Poetry #1: Redwoods

As with my first non-fiction post, I wrote this poem in my last year of college. It was one of those poems that took thought and time but was so incredibly satisfying when I finished it.

My teacher at the time was a man I highly respected (still do), and he called it “brilliant.” I damn near cried right there in class.

I hope you like it!

The Redwoods must burn to release their seeds.
Each tree standing sports blackened skin,
A black scar to declare itself a parent.
And when they die,
They fall far to the ground,
To become a nursery.
Its descendants burrow their roots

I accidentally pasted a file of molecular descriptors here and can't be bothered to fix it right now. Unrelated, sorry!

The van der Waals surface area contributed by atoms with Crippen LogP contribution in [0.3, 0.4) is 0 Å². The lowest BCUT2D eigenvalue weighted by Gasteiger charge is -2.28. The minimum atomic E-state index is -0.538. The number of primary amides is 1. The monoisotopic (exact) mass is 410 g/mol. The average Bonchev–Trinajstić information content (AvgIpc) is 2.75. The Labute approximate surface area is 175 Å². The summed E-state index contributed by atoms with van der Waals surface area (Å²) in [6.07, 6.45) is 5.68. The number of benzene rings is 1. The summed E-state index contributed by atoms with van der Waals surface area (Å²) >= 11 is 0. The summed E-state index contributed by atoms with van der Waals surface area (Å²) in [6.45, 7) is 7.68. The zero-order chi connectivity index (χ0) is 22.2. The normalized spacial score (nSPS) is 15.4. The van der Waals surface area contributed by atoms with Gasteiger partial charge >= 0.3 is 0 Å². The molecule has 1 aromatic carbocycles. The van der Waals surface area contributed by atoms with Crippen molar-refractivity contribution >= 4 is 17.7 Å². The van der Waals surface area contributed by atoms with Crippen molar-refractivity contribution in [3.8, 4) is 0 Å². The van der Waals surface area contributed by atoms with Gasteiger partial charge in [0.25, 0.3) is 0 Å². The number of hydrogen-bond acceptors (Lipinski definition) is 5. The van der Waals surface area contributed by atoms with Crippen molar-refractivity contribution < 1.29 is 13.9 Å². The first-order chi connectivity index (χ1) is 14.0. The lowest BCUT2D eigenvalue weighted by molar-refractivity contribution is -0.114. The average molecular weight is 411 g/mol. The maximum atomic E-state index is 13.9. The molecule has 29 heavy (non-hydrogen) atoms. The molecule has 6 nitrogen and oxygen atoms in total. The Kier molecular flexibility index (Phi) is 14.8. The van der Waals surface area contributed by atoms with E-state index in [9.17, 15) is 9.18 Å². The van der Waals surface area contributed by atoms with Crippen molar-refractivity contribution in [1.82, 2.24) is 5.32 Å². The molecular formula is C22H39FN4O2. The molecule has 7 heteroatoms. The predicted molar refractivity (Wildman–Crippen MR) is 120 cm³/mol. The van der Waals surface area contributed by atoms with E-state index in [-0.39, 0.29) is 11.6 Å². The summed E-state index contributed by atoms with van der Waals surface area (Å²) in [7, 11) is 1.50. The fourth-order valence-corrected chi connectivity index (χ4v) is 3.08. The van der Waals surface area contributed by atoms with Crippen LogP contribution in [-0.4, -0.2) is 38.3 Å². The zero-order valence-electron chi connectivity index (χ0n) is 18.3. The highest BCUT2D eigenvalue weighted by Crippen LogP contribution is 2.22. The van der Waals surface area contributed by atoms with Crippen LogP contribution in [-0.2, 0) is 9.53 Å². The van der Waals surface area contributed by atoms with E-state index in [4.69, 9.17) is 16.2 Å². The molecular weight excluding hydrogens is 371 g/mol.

Into its rotting fibers and feed off the nutrients of its sacrifice.
In a forest where thousand-year-old trees sprout
               From trees dead a thousand years,
History is buried beneath our feet.

My grandmother, gone now seven years,
Lost a daughter young to cancer,
Endured a drunkard for a husband,
And taught me that life can be cruel,
But I will always survive.
And on the day when her heart could bear this life no longer,
              She gave it permission to let go.
Now she is the foundation from which I grow,
Her charred bark feeding me strength
To make my own mark on history.

These trees
They grow from their dead.
But then,
So do we.

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